They never gave up the fight
By ROBYN GRAY
It is just a year since the community of Ocean Shores lost the battle to be heard on the Pacific Highway upgrade from the Brunswick River to Yelgun.
The model of the highway now on display at the council offices in Mullumbimby shows that by and large, the RTA's preferred route is the one that will be built, despite the claim that modifications were made in response to community concerns.
What modifications there have been are regarded as minor by the community which fought so hard for so many years to have a well substantiated point of view acknowledged.
The highway battle was one that embraced environmental, historical, social, noise and safety concerns to a high degree.
Residents who spoke for the action group were dedicated to communicating the facts and fears of residents.
They worked harder and more passionately than any bureaucrat on the project, and there was no sick pay or stress leave when one by one, they were used up, burned out for the cause.
How did the community consultation process evolve and who were these passionate advocates?
The process of community consultation began in November 1996. Interested groups were contacted by the project manager (Sinclair Knight Merz who were commissioned by the RTA to select the route and to undertake the environmental impact assess- ment).
A number of Progress Associations were formed to deal with the matter, and have since lapsed. This major piece of infrastructure would see some families relocated, some businesses close, and many parts of Ocean Shores and Brunswick Heads townships affected.
The serious and conscientious community response to the invitation was well based and had the support of credible professionals in the many technical fields traversed by this complex project.
Concerns for the Brunswick Heads Nature Reserve, the ecology of the river and the social consequences for the Ocean Shores community were high on the list in the early days.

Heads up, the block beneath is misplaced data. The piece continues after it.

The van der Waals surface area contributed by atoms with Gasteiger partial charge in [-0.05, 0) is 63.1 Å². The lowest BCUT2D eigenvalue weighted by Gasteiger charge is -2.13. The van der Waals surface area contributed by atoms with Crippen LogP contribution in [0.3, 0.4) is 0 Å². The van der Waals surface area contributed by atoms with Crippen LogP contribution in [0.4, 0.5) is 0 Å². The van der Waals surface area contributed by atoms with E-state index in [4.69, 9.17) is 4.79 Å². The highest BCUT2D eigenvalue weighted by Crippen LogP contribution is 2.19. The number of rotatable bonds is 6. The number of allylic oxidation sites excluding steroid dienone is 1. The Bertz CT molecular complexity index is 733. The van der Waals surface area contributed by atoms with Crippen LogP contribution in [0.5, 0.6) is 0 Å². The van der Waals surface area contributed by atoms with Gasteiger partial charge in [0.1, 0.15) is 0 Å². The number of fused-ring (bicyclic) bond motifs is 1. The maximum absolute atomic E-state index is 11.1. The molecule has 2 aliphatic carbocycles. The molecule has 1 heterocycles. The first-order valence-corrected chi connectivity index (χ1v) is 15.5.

These matters have continued to dominate, but with the passage of time, other things have emerged. Problems of noise, increased traffic close to the Ocean Shores township, the extreme value of the botany and the ecology of the Nature Reserve, and the discovery of a major Aboriginal archaeological site were added to the list.
In March 1999, the News reported council's refusal of the RTA's application for a new bridge and associated highway upgrade.
Grounds for refusal includ- ed concerns that the public consultation process may have been flawed, that the project was not shown to be in the public interest, that it was not demonstrated as being the best option in economic, social or ecological terms, that insufficient compensation was being offered for the wetlands lost and that the proposal was in contravention of the NSW Coastal Policy in regard to protection of fisheries and oyster breeding grounds.
Further studies were done, more community meetings were held and the project was re-submitted to council in September 1999.
This time, approval valid for a period of two years was given, subject to compliance conditions. The consent lapsed. Denise Greenaway was another of the visible advocates. She took a model of the highway into parliament house and surprised a lot of people with her candour and her grasp of the issues.
Plans for the bridge were reviewed as a result of community concerns and new design options went on display in November 2002. Plans were submitted to council for a modified design for the section from south of the Brunswick River to north of Rajah Road.
While some sections of the community are still not con- vinced by the RTA's arguments, and the fate of middens and possible burial sites remain in doubt even before they have been studied, other sections of the community urged for a speedy resolution to the debate. They cite safety issues in the face of increased use of the highway, including B-double trucks, as their major worry.